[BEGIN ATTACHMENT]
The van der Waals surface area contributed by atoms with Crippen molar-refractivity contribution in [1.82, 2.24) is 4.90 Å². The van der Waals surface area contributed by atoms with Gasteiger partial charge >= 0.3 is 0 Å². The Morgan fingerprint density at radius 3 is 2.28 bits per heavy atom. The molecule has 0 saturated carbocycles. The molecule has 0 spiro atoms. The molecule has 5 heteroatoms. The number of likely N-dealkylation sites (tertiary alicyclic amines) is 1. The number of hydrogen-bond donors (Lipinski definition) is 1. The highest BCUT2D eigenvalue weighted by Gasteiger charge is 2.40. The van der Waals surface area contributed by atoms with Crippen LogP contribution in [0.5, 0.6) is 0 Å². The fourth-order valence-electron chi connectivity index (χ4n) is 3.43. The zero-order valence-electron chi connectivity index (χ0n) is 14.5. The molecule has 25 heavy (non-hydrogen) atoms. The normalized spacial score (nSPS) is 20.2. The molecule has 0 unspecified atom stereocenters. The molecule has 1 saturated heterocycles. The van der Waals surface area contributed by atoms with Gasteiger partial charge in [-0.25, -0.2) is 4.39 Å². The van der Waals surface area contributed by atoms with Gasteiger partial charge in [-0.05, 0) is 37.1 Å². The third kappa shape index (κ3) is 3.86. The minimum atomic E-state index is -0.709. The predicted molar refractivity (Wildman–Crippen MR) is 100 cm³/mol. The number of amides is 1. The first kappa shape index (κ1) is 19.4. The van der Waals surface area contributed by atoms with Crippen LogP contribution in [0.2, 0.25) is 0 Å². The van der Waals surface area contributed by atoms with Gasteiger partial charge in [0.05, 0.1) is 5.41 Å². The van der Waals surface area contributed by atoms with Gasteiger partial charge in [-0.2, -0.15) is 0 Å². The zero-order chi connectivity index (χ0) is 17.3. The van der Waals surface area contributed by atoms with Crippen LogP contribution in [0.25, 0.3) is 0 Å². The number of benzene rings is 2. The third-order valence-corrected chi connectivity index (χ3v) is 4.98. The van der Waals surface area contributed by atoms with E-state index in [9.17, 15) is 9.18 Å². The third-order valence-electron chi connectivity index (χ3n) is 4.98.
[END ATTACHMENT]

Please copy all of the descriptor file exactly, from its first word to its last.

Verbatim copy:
The van der Waals surface area contributed by atoms with Crippen molar-refractivity contribution in [1.82, 2.24) is 4.90 Å². The van der Waals surface area contributed by atoms with Gasteiger partial charge >= 0.3 is 0 Å². The Morgan fingerprint density at radius 3 is 2.28 bits per heavy atom. The molecule has 0 saturated carbocycles. The molecule has 0 spiro atoms. The molecule has 5 heteroatoms. The number of likely N-dealkylation sites (tertiary alicyclic amines) is 1. The number of hydrogen-bond donors (Lipinski definition) is 1. The highest BCUT2D eigenvalue weighted by Gasteiger charge is 2.40. The van der Waals surface area contributed by atoms with Crippen LogP contribution in [0.5, 0.6) is 0 Å². The fourth-order valence-electron chi connectivity index (χ4n) is 3.43. The zero-order valence-electron chi connectivity index (χ0n) is 14.5. The molecule has 25 heavy (non-hydrogen) atoms. The normalized spacial score (nSPS) is 20.2. The molecule has 0 unspecified atom stereocenters. The molecule has 1 saturated heterocycles. The van der Waals surface area contributed by atoms with Gasteiger partial charge in [-0.25, -0.2) is 4.39 Å². The van der Waals surface area contributed by atoms with Gasteiger partial charge in [-0.05, 0) is 37.1 Å². The third kappa shape index (κ3) is 3.86. The minimum atomic E-state index is -0.709. The predicted molar refractivity (Wildman–Crippen MR) is 100 cm³/mol. The number of amides is 1. The first kappa shape index (κ1) is 19.4. The van der Waals surface area contributed by atoms with Crippen LogP contribution in [0.2, 0.25) is 0 Å². The van der Waals surface area contributed by atoms with Gasteiger partial charge in [0.05, 0.1) is 5.41 Å². The van der Waals surface area contributed by atoms with Gasteiger partial charge in [-0.2, -0.15) is 0 Å². The zero-order chi connectivity index (χ0) is 17.3. The van der Waals surface area contributed by atoms with Crippen LogP contribution in [0.25, 0.3) is 0 Å². The number of benzene rings is 2. The third-order valence-corrected chi connectivity index (χ3v) is 4.98. The van der Waals surface area contributed by atoms with E-state index in [9.17, 15) is 9.18 Å². The third-order valence-electron chi connectivity index (χ3n) is 4.98.